It can be hard deciding what to do after college, but Daniel Taylor, senior from West Springfield, Va., has it all figured out.
Taylor is a senior cadet in the Reserve Officer Training Corps (ROTC) program at Murray State and comes from a long family line of military veterans. Both his father and older brother went to Murray State and were also a part of ROTC.
Taylor is a battalion commander and spends most of his time preparing for classes and training junior cadets.
“He has proven to have genuine care for the cadets in the program and the reputation of ROTC at Murray State,” said Paul Denson, officer in charge at Murray State. “He has vastly improved his physical fitness and continues to help others improve theirs.”
Taylor’s father was the first in his family to join ROTC at the University and continued on into the military after graduating and was a part of an artillery unit.
While Taylor’s father was in the military, his family moved numerous times and it was important to his father to keep his military life out of his family life, Taylor said.
Taylor said, however, that he wasn’t pressured into joining the military, but that it just seemed natural to join.
Taylor is pursuing a degree in architectural engineering. After graduation he hopes to become active duty and be placed somewhere he can use his architectural skills.
“One of the great things about the military is that they help you plan out your life,” Taylor said. “So when I joined I had my graduation plan completely filled out.”
However, Taylor’s motivation to join the ROTC program did not stop there. He said other than having fixed plans for graduation, there is also a job available right out of college.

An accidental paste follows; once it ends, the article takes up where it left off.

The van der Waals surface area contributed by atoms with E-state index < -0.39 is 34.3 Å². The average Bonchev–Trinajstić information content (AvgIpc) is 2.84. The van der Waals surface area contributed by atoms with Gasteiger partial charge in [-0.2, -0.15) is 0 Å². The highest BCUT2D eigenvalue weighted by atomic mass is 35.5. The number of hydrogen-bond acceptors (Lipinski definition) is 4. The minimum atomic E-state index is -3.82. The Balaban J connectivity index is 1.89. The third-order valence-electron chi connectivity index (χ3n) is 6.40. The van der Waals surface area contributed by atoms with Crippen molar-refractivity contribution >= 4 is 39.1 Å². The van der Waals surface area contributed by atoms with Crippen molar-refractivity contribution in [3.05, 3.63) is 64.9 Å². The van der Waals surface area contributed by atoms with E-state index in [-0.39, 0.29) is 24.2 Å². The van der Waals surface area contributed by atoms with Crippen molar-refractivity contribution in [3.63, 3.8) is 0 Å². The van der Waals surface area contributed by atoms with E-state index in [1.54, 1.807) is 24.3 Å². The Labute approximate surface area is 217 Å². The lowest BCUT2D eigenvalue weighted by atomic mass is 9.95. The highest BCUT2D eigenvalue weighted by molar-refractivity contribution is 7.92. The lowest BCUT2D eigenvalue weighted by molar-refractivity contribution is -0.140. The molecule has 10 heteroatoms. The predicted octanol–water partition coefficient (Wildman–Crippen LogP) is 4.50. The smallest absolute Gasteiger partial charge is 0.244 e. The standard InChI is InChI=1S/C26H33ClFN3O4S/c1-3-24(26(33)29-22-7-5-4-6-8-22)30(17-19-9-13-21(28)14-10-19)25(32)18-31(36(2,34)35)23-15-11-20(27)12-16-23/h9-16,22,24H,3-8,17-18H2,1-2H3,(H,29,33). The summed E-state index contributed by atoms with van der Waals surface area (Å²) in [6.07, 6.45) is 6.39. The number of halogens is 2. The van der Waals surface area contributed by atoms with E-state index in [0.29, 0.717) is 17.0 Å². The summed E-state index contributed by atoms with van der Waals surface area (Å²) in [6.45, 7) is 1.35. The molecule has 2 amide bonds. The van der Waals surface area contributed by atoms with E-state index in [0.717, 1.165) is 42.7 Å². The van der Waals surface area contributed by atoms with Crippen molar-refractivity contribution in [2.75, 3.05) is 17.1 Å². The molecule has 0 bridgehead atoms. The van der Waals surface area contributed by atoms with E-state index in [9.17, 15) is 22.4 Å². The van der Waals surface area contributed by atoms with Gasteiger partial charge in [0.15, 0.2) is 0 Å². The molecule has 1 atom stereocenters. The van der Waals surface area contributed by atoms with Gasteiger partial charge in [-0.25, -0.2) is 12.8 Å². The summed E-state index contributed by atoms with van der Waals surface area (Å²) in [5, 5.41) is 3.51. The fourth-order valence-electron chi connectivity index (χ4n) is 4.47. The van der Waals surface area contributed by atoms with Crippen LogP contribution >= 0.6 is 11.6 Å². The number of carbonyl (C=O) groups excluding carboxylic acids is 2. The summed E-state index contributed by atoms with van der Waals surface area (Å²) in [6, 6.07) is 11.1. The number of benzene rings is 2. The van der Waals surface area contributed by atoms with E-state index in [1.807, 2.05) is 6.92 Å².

“I saw a lot of opportunities with ROTC,” Taylor said. “A lot of these people after college are looking for jobs right out of school and I pretty much have one guaranteed.”
Taylor recently went to Leadership Development and Course, or LDAC, where he received the highest rating a cadet can earn and was selected as RECONDO, an award that is given to less than 5 percent of cadets.
“It’s really amazing to get to lead a platoon of 40 people through daily exercises and objectives,” Taylor said. “It really lets me test my abilities and see where I stand amongst the other cadets.”
Taylor also received a small metal coin for his accomplishments at LDAC. This is called a challenge coin and is popular among members of the U.S. Military.
“There’s always a story behind these things and hopefully I can get more of these and even more stories,” Taylor said.
The ROTC program helps students develop their skills as a leader in and outside of the military to push them to become outstanding students, according to Denson.
Cadet Taylor maintains a competitive GPA and was recently selected to attend a senior-level conference at West Point, the United States Military Academy, on April 24. Taylor was selected as one of 108 ROTC cadets from across the U.S. The conference helps further develop and inspire senior cadets before they receive their commission and become officers.
Like his father, Taylor plans to stick with the military until retirement.
Story by Brandon Cash, Staff writer